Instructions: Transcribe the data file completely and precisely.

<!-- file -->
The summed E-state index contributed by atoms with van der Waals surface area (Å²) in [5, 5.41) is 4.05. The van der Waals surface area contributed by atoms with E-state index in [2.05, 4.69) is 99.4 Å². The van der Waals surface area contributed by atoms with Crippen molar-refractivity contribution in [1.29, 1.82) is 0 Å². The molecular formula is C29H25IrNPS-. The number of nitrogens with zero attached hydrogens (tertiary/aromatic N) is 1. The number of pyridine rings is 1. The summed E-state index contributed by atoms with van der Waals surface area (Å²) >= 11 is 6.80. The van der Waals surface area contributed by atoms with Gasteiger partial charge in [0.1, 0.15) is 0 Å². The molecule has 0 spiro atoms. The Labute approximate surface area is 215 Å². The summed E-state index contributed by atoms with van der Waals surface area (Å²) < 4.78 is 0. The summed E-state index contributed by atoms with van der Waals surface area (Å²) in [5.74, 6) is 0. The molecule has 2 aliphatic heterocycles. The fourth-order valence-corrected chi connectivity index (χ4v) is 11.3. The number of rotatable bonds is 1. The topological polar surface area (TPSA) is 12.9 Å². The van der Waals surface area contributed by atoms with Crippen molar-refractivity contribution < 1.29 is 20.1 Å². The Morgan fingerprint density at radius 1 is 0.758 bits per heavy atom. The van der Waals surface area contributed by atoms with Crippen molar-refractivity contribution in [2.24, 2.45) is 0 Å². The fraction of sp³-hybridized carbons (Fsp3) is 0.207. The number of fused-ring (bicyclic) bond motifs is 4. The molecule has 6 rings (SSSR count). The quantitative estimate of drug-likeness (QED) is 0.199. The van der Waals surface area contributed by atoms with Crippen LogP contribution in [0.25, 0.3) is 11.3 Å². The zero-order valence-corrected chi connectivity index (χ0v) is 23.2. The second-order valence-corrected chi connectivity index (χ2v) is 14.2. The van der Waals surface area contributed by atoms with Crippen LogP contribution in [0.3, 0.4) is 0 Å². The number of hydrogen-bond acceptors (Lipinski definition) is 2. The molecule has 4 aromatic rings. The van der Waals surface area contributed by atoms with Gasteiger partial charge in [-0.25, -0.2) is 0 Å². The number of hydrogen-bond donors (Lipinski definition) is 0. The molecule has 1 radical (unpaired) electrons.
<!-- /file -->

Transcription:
The summed E-state index contributed by atoms with van der Waals surface area (Å²) in [5, 5.41) is 4.05. The van der Waals surface area contributed by atoms with E-state index in [2.05, 4.69) is 99.4 Å². The van der Waals surface area contributed by atoms with Crippen molar-refractivity contribution in [1.29, 1.82) is 0 Å². The molecular formula is C29H25IrNPS-. The number of nitrogens with zero attached hydrogens (tertiary/aromatic N) is 1. The number of pyridine rings is 1. The summed E-state index contributed by atoms with van der Waals surface area (Å²) >= 11 is 6.80. The van der Waals surface area contributed by atoms with Gasteiger partial charge in [0.1, 0.15) is 0 Å². The molecule has 0 spiro atoms. The Labute approximate surface area is 215 Å². The summed E-state index contributed by atoms with van der Waals surface area (Å²) < 4.78 is 0. The summed E-state index contributed by atoms with van der Waals surface area (Å²) in [5.74, 6) is 0. The molecule has 2 aliphatic heterocycles. The fourth-order valence-corrected chi connectivity index (χ4v) is 11.3. The number of rotatable bonds is 1. The topological polar surface area (TPSA) is 12.9 Å². The van der Waals surface area contributed by atoms with Crippen molar-refractivity contribution < 1.29 is 20.1 Å². The Morgan fingerprint density at radius 1 is 0.758 bits per heavy atom. The van der Waals surface area contributed by atoms with Crippen molar-refractivity contribution in [2.24, 2.45) is 0 Å². The fraction of sp³-hybridized carbons (Fsp3) is 0.207. The number of fused-ring (bicyclic) bond motifs is 4. The molecule has 6 rings (SSSR count). The quantitative estimate of drug-likeness (QED) is 0.199. The van der Waals surface area contributed by atoms with Crippen LogP contribution in [0.25, 0.3) is 11.3 Å². The zero-order valence-corrected chi connectivity index (χ0v) is 23.2. The second-order valence-corrected chi connectivity index (χ2v) is 14.2. The van der Waals surface area contributed by atoms with Crippen LogP contribution in [0.3, 0.4) is 0 Å². The number of hydrogen-bond acceptors (Lipinski definition) is 2. The molecule has 4 aromatic rings. The van der Waals surface area contributed by atoms with Gasteiger partial charge in [-0.25, -0.2) is 0 Å². The number of hydrogen-bond donors (Lipinski definition) is 0. The molecule has 1 radical (unpaired) electrons.